Donald Trump has a penchant for labeling particular people. It might strike some as just another insult for a petulant urchin of a man who insults everyone with whom he takes issue. But I believe that the nature of his insults to specific kinds of people says something more about the character and nature of the man, something of which he may or may not be aware.
I believe that the fact that he so often attacks the intellectual capacity of women and minorities exposes a racial and gender bias, one that has a long history and a wide acceptance.
.. Hover over the irony here: The man trying to help at-risk children by opening doors for them was being attacked by the man who has put children at risk by locking them in cages.
.. Trump repeated the sobriquet he has assigned to California Representative Maxine Waters, calling her, “Very low I.Q. low. Low I.Q.”
.. review of the many insults Trump has spouted since he declared his candidacy finds that although he has called many people dumb, or dummies or low I.Q., the targeting of that particular insult at women, including minority women, occurs with curious frequency and is often a singular line of attack against them, rather than one of many.
He has called MSNBC anchor Mika Brzezinski “dumb as a rock,” “low I.Q.,” and “crazy and very dumb.”
He has called HLN anchor S.E. Cupp and political commentator Ana Navarro “two of the dumbest people in politics,” and has called Cupp “one of the dumber pundits on TV.”
He has called Republican consultant Cheri Jacobus “really dumb” and “a real dummy.”
He has called Washington Post blogger Jennifer Rubin “one of the dumber bloggers.”
He has said of Supreme Court Justice Ruth Bader Ginsburg that she “has embarrassed all by making very dumb political statements about me.”
He has said of the journalist Mary Katharine Ham that she “isn’t smart enough to know what’s going on at the border.”
He has called the Forbes writer Clare O’Connor a “dummy” multiple times.
He has said that Maria Cardona made Morning Edition contributor Cokie Roberts look “even dumber” than he believed she was on a news show.
He has called Arianna Huffington, founder of HuffPost, a “dummy.”
.. I read in these comments an overt misogyny that has long existed in this country and the world, one that seeks to undercut the seriousness and cerebral capacity of women, to render them as emotionally unsuitable for deep deliberative analysis.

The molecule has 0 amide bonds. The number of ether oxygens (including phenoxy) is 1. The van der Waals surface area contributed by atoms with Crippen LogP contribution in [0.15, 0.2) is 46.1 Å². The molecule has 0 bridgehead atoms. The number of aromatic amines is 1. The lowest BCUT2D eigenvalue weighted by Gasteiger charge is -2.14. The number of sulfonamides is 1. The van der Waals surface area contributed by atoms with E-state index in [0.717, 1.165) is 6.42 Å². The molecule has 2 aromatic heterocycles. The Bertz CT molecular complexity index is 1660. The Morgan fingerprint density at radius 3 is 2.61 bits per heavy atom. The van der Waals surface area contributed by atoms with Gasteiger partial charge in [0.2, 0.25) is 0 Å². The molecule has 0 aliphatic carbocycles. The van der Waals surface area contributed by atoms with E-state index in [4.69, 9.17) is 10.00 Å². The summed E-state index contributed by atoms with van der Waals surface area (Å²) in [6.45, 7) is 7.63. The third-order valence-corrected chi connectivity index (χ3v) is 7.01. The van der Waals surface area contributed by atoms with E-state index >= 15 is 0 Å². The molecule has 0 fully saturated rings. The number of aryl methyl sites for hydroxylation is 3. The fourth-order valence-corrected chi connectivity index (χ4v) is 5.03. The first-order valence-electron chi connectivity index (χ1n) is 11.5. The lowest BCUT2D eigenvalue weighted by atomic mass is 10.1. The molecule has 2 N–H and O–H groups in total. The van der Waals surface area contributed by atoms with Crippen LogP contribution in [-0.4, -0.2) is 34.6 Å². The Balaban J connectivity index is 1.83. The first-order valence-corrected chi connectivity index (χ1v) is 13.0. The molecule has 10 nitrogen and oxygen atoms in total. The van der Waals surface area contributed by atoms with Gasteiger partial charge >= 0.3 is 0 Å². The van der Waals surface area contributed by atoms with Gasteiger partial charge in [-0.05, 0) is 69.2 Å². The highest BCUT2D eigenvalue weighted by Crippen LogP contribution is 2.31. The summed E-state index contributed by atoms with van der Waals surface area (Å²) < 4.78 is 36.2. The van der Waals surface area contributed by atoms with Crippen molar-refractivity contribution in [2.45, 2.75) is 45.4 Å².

.. This is the very same argument that people have used to deny women’s suffrage and prevent access to full political participation.
.. Most people, male and female alike, believed that women were biologically unfit for politics. According to one orator at a mass meeting in Albany, New York, ‘A woman’s brain involves emotion rather than intellect, [which] painfully disqualifies her for the sterner duties to be performed by the intellectual faculties.’
.. ‘Housewives!’ announced a Massachusetts journal, ‘You do not need a ballot to clean out your sink spout.’ ”
And yet, 170 years on, we have a president of the United States questioning women’s intelligence.
.. “Women have scored higher than men in intelligence testing for the first time since records began.”
- They disappointed climate change activists who thought they would keep President Trump from leaving the landmark Paris accord.
- They enraged Democrats and even some Republicans by not pushing back against his immigration policies, and
- alienated business allies by their silence over threats to Nafta. They regularly faced news stories about their unpopularity.
Even their relationship with the president seemed to suffer.
Several times Mr. Trump joked that he “could have had Tom Brady” as a son-in-law. “Instead,” the president said, according to five people who heard him, “I got Jared Kushner.”
.. It did not help that the president had gone from telling aides to “talk to Jared,” as he did during the campaign, to telling them that “Jared hasn’t been so good for me.”
.. At various points, Mr. Trump told friends and his chief of staff, John F. Kelly, that he wished both Jared and Ivanka would return to New York.
.. It was only in May that Mr. Kushner had his security clearance restored
.. “I think they felt in some ways when things escalated that they thought it was best to keep a lower profile and hone in on their specific policy areas,” said Sarah Huckabee Sanders
.. once said that she did not intend to stay in the capital long enough to become one of its “political creatures” — people she feels are “so principled that they get nothing done,”
.. home is now in Washington, where their children attend Jewish schools and their house is routinely watched by papraazzi as they depart for work or go for a run.
.. As for separating immigrant families, she added, “How do they sleep at night?”